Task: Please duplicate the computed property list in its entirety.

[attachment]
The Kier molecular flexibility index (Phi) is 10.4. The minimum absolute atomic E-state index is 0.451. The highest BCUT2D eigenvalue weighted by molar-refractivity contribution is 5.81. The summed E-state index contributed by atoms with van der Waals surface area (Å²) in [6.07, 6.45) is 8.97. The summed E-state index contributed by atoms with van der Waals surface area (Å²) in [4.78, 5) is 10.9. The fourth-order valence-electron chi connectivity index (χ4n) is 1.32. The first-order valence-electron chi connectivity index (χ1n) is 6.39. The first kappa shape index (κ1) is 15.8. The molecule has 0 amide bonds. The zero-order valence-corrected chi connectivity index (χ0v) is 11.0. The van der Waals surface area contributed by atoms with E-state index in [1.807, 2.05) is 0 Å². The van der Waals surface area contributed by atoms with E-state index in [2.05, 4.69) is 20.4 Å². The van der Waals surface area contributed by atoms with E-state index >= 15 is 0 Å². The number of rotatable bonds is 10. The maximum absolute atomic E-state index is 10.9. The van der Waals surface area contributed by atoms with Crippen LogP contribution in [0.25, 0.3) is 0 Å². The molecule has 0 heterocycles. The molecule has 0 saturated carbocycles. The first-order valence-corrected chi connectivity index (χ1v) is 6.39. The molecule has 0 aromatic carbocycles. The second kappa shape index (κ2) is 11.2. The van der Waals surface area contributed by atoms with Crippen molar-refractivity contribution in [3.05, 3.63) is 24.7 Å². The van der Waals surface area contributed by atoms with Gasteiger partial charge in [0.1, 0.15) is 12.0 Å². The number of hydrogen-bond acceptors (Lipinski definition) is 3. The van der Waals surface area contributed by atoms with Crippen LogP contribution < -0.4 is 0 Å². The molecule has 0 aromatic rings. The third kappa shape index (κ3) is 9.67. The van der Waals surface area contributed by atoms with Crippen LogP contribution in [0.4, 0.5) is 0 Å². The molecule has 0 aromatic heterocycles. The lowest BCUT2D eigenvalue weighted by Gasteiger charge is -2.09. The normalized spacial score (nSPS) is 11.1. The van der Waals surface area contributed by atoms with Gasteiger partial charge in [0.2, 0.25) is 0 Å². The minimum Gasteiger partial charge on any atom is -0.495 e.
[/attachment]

The Kier molecular flexibility index (Phi) is 10.4. The minimum absolute atomic E-state index is 0.451. The highest BCUT2D eigenvalue weighted by molar-refractivity contribution is 5.81. The summed E-state index contributed by atoms with van der Waals surface area (Å²) in [6.07, 6.45) is 8.97. The summed E-state index contributed by atoms with van der Waals surface area (Å²) in [4.78, 5) is 10.9. The fourth-order valence-electron chi connectivity index (χ4n) is 1.32. The first-order valence-electron chi connectivity index (χ1n) is 6.39. The first kappa shape index (κ1) is 15.8. The molecule has 0 amide bonds. The zero-order valence-corrected chi connectivity index (χ0v) is 11.0. The van der Waals surface area contributed by atoms with E-state index in [1.807, 2.05) is 0 Å². The van der Waals surface area contributed by atoms with E-state index in [2.05, 4.69) is 20.4 Å². The van der Waals surface area contributed by atoms with E-state index >= 15 is 0 Å². The number of rotatable bonds is 10. The maximum absolute atomic E-state index is 10.9. The van der Waals surface area contributed by atoms with Crippen LogP contribution in [0.25, 0.3) is 0 Å². The molecule has 0 heterocycles. The molecule has 0 saturated carbocycles. The first-order valence-corrected chi connectivity index (χ1v) is 6.39. The molecule has 0 aromatic carbocycles. The second kappa shape index (κ2) is 11.2. The van der Waals surface area contributed by atoms with Crippen molar-refractivity contribution in [3.05, 3.63) is 24.7 Å². The van der Waals surface area contributed by atoms with Gasteiger partial charge in [0.1, 0.15) is 12.0 Å². The number of hydrogen-bond acceptors (Lipinski definition) is 3. The van der Waals surface area contributed by atoms with Crippen LogP contribution < -0.4 is 0 Å². The molecule has 0 aromatic rings. The third kappa shape index (κ3) is 9.67. The van der Waals surface area contributed by atoms with Crippen LogP contribution in [0.4, 0.5) is 0 Å². The molecule has 0 aromatic heterocycles. The lowest BCUT2D eigenvalue weighted by Gasteiger charge is -2.09. The normalized spacial score (nSPS) is 11.1. The van der Waals surface area contributed by atoms with Gasteiger partial charge in [0.2, 0.25) is 0 Å². The minimum Gasteiger partial charge on any atom is -0.495 e.